There was no official Catholic church in Georgetown until after the Civil War. Just prior to the war, beginning about 1856, a group of Catholics met in the home of Arthur Morgan to worship under traveling priests. Once the war ended, the group became a station of Stella Maris on Sullivan’s Island.
When Arthur Morgan died in 1878, his nephew, William Morgan, began hosting the group and made his home a quarters for the visiting priests. However, the Catholics of Georgetown strongly desired sacraments. In 1898 Father Charles DuBois Wood was assigned to the budding church. Each week he rode his horse, Dan, from his church in Florence to Georgetown. Father Wood sought approval from Bishop H.P. Northrop to build a church for his Georgetown flock. With the bishop’s blessing, a lot was purchased and ground was broken in October of 1899; Father Wood said a Sunday Mass a few weeks later. The cornerstone of the present church was laid on Thanksgiving Day of that year.
While the name St. Mary was given to the church in honor of the mother of Christ, the name is also said to honor the mother of William Morgan. Bishop Northrop mentioned “His Blessed Mother, Our Lady of Ransom” during the dedication of the church on January 5, 1902, effectively naming the church St. Mary, Our Lady of Ransom. Two of the German stained glass windows were dedicated to William Morgan’s parents, John and Mary Morgan.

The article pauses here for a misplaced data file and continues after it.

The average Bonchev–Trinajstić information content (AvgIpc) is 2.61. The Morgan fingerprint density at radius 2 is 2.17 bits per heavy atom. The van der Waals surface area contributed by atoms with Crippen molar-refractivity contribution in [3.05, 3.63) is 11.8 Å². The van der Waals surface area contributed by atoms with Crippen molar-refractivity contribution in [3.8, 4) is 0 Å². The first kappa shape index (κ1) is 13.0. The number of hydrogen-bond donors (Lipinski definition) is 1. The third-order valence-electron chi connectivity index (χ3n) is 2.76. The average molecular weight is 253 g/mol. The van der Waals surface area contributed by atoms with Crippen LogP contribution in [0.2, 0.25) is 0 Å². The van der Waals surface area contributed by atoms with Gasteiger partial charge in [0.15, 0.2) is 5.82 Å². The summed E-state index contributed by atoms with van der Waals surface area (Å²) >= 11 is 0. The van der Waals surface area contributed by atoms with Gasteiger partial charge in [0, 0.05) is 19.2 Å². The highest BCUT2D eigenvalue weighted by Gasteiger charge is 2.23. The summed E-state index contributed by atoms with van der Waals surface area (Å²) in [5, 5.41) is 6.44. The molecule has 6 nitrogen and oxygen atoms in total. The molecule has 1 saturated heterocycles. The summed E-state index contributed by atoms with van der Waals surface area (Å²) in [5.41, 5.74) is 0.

The original cruciform shape of the church was modified when the building was enlarged in 1967. In 2002 the new Parish Life Center was dedicated.
St. Marys Catholic Church is listed in the National Register as part of the Georgetown Historic District:
Third oldest city in South Carolina, Georgetown is significant historically, militarily, agriculturally and architecturally. Georgetown was laid out as a city in 1729. In 1735 Georgetown was conveyed to three trustees. A plan of the city was attached to the deed and was the first plan to be preserved. Included in the plan were 174.5 acres for the town and 100 acres for a commons. The town acreage was divided into blocks by five streets running at right angles to the river. Much physical evidence of the past remains. The oldest existing structure in Georgetown is a dwelling which dates from ca. 1737. There are approximately twenty-eight additional 18th century structures as well as eighteen buildings erected during the 19th century prior to the Civil War. The existing structures—homes, churches, public buildings—are of both historical and architectural significance and are situated on heavily shaded, wide streets. The architecture ranges from the simplicity of early colonial, or Georgian, to the elaborate rice plantation era, such as Classical Revival.